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Google Ad extensions coming to YouTube

Ad extensions were already popular in Google searches and now they’re making their way to YouTube. In a search, these snippets of information show useful details pertaining to the query. For example, if you’re looking for dry cleaning, an ad in your results might also include the address with a link to the map. Extensions can also include buttons to place a phone call or send a message, among other options.

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Amazon reportedly planning free, ad-supported video service for Fire TV

Amazon is cooking up a new streaming video service exclusively for its Fire TV devices, according to a report from The Information. The app, tentatively called Free Dive, won't cost a subscription fee, instead generating revenue for Amazon by showing viewers targeted advertisements.

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WhatsApp to monetize by selling ads and charging business users

How to go about bringing in revenue is a problem Facebook has failed to solve in the four years since it acquired WhatsApp. The world's most popular messaging app cost roughly $22 billion, but other than a brief experiment with charging an annual 99-cent subscription fee, there has been no clear plan on how to monetize the service.

The company's reluctance to serve advertisements to its now 1.5 billion users is admirable, but it looks like that could change starting next year. According to the Wall Street Journal, there are plans to show ads in the Status section of the app.

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Samsung's new 'Ingenius' commercials poke fun at the iPhone X

Samsung and Apple burning each other in commercials is a long-standing tradition at this point. Samsung's recent ads have been lackluster, like the recent 'Moving On' commercial that pitted the Galaxy S9 against... a four year-old iPhone. The company is now back with a new 'Ingenious' ad campaign, this time targeting the iPhone X.

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Google retires AdWords and DoubleClick brands in effort to streamline advertising products

Ads are big business. They're how the Google services we use — Search, Gmail, Maps — are available free of charge. Now, Google has announced that it's restructuring various advertising products, retiring the AdWords and DoubleClick brands in favor of some new, more straightforward brands: Google Ads, Google Marketing Platform, and Google Ad Manager.

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Google updates Ad Settings to give more info on how your ads are targeted

As you're hopefully well aware, pretty much everything you do online is tracked. Information about your activity is sold to advertisers, who then serve you ads based on a profile of you built up based on your habits. It's what keeps many services, like Google's, free. Now, Google has updated its Ad Settings to provide enhanced transparency about the whole process.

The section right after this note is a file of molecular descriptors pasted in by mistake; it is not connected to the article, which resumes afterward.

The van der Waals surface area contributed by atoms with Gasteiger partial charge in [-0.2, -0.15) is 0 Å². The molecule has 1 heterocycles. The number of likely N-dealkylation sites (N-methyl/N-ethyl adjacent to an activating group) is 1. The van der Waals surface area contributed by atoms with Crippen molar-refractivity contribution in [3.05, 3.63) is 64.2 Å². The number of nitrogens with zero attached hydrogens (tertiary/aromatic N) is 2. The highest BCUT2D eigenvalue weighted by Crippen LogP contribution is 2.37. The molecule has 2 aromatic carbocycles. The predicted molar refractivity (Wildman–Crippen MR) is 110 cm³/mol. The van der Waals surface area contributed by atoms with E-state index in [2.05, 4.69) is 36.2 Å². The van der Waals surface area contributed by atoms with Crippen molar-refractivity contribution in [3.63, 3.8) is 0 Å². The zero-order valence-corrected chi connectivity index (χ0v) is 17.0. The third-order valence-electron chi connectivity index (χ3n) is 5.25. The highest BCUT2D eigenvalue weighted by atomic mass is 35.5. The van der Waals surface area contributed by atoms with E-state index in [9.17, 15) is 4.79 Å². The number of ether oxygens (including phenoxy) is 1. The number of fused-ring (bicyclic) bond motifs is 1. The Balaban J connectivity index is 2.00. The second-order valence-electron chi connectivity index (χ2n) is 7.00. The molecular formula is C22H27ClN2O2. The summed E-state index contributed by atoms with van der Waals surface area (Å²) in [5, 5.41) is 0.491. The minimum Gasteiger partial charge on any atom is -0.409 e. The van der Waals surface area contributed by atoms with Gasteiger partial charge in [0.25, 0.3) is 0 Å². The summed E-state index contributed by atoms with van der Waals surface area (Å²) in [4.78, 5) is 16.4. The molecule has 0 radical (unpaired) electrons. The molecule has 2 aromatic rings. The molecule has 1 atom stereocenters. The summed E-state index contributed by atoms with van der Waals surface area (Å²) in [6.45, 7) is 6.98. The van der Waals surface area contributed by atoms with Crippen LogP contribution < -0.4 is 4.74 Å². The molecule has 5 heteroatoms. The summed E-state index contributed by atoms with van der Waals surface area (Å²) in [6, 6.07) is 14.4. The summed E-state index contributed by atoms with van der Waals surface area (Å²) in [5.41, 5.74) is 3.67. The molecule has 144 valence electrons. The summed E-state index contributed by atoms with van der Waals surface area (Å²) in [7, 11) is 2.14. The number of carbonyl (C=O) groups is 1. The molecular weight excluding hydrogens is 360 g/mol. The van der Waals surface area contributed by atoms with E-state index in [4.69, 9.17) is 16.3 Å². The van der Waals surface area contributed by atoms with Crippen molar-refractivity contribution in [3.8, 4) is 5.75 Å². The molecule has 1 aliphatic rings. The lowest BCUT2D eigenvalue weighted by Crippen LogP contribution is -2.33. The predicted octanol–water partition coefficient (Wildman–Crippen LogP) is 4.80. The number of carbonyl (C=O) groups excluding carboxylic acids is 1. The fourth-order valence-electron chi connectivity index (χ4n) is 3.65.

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Ads are appearing in Google Feed for some

In what seems to be a limited test, the Google Feed has started showing ads for some users. The ads look like you'd expect: otherwise normal cards with a little green "Ad" badge in the corner. Unsurprisingly, people are not pleased.

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Facebook Stories are getting video ads

Posting social media updates is so yesterday. Stories are all the rage now with big players like Snapchat and Instagram racking up many millions of Stories each day. Now, Facebook's version of stories has hit a big user milestone—150 million daily users. Being Facebook, that means it's time to start pushing ads.

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Samsung will cram bloatware apps from Verizon's Oath into its phones

You know what my $800 smartphone is missing? Sponsored content and ads that are accessible with a hardware button. No one has ever actually said that and meant it, but that's what Samsung owners could be getting very soon. Verizon's Oath, which includes Yahoo and AOL properties, has announced a deal with Samsung to integrate its content and "native ads" into Bixby Home and pre-load more bloatware apps. As if you didn't already have enough reason to disable Bixby.

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German Supreme Court rules Adblock Plus practices legal in final decision

German-based eyeo, parent company of popular ad blocker Adblock Plus, announced yesterday that it had won a case against publishing house Axel Springer heard in the German Supreme Court, putting an end to a longstanding legal dispute and affirming with finality that both the blocking of ads and allowing certain unobtrusive ads to be exempt from that blocking—a practice called whitelisting—are legal in the country.

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